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Artist, author and traveller Virginia Johnson.

Dotted with villas in the Belle Époque, Art Deco, and Renaissance styles, Saint-Jean-Cap-Ferrat personifies the grandeur of the French Riviera. The sumptuous nine-mile promontory juts dramatically into the Mediterranean Sea just east of Nice, with an upper-crust charm that once lured the likes of Elizabeth Taylor, Richard Burton, and Gregory Peck. Hidden behind tall hedges and surrounded by perfectly manicured gardens, villas that once belonged to the Hollywood elite are now the summer homes of the ultrarich.

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At the turn of the last century, this windswept peninsula had scrubby, rocky terrain, but that changed when European aristocrats arrived and started cultivating the landscape. In the late 1800s, King Leopold II of Belgium acquired several large properties (one of which was later sold and became the Grand-Hôtel du Cap-Ferrat), and Béatrice Ephrussi de Rothschild bought her parcel in 1905. Eventually, Cap Ferrat grew dense with the lush tropical vegetation you see today, and the well-heeled inhabitants amassed real estate that now ranks as the second-most expensive in the world after Monaco.

But don’t be intimidated by Cap Ferrat’s five-star reputation: day travellers can enjoy its beauty as well. Take the road into its main port town of Saint-Jean-Cap-Ferrat (often referred to as Saint-Jean) and you’ll find that it has a small-town feel. Fishing boats docked alongside yachts and a handful of low-key cafés and restaurants cater to all tastes and budgets. Mass tourism can’t quite get there (the roads in and out are too narrow for huge coach buses, and there’s no train station), which means the best ways to take in the million-dollar views are by car or on foot. My favourite way to explore the cape is on foot, hiking the coastal path.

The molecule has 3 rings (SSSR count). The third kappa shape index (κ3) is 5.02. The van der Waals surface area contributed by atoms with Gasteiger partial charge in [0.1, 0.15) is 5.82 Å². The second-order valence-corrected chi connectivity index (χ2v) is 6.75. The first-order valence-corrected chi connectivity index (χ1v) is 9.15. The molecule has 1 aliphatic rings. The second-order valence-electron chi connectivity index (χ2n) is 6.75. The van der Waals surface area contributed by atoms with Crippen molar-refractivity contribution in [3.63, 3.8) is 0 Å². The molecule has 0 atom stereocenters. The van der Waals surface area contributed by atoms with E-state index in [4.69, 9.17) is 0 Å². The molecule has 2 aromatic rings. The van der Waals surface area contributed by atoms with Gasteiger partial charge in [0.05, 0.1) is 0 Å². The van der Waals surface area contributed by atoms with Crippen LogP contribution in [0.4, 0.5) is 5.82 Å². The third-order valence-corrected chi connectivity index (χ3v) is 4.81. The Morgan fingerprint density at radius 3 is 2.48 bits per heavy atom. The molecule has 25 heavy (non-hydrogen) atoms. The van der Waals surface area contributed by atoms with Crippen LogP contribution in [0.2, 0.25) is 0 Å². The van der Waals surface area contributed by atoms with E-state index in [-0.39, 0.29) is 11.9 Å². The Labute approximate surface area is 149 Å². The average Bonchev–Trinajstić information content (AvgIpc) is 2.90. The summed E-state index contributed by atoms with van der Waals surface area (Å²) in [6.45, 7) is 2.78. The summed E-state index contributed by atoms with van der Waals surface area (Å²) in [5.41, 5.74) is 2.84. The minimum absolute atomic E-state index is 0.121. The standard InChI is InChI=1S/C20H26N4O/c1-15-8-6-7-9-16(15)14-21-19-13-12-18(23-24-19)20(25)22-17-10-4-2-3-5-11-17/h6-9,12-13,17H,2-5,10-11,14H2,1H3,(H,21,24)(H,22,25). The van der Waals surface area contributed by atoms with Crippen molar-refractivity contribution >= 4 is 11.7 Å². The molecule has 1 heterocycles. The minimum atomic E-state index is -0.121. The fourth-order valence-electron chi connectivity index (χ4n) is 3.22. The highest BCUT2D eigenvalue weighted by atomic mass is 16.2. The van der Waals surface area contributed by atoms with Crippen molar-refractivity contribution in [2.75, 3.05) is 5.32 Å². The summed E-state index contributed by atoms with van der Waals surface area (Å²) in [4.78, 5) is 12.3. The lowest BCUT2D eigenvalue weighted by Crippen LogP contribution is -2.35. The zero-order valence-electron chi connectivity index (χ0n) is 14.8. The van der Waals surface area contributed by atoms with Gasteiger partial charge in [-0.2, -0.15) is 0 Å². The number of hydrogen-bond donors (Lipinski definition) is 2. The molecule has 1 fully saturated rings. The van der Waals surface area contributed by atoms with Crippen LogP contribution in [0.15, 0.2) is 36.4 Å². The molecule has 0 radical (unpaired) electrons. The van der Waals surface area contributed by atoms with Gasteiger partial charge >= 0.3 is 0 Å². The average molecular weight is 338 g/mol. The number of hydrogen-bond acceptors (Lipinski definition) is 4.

Le Sentier du Littoral, or coastal path, is one of the most stunning walks of the Riviera. If you’re coming straight from Nice, bus number 81 can take you from the Promenade des Arts directly to the town of Saint-Jean-Cap-Ferrat – about a thirty-minute ride – for €1.50.

Hiking Around Cap Ferrat: Le Sentier du Littoral

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The southern tip of the peninsula, with the lighthouse in the background, is your view as you leave town for the coastal path.

Fortify yourself with a coffee at one of the cafés around the port. Then head out to avenue Jean Mermoz; keep straight until the dead end, then turn right onto avenue Claude Vignon. This road leads to chemin de la Carrière on your left, which is the start of the trail. It will take you all the way around the cape. There are no places to buy water, however, so be sure to bring some along, and a hat.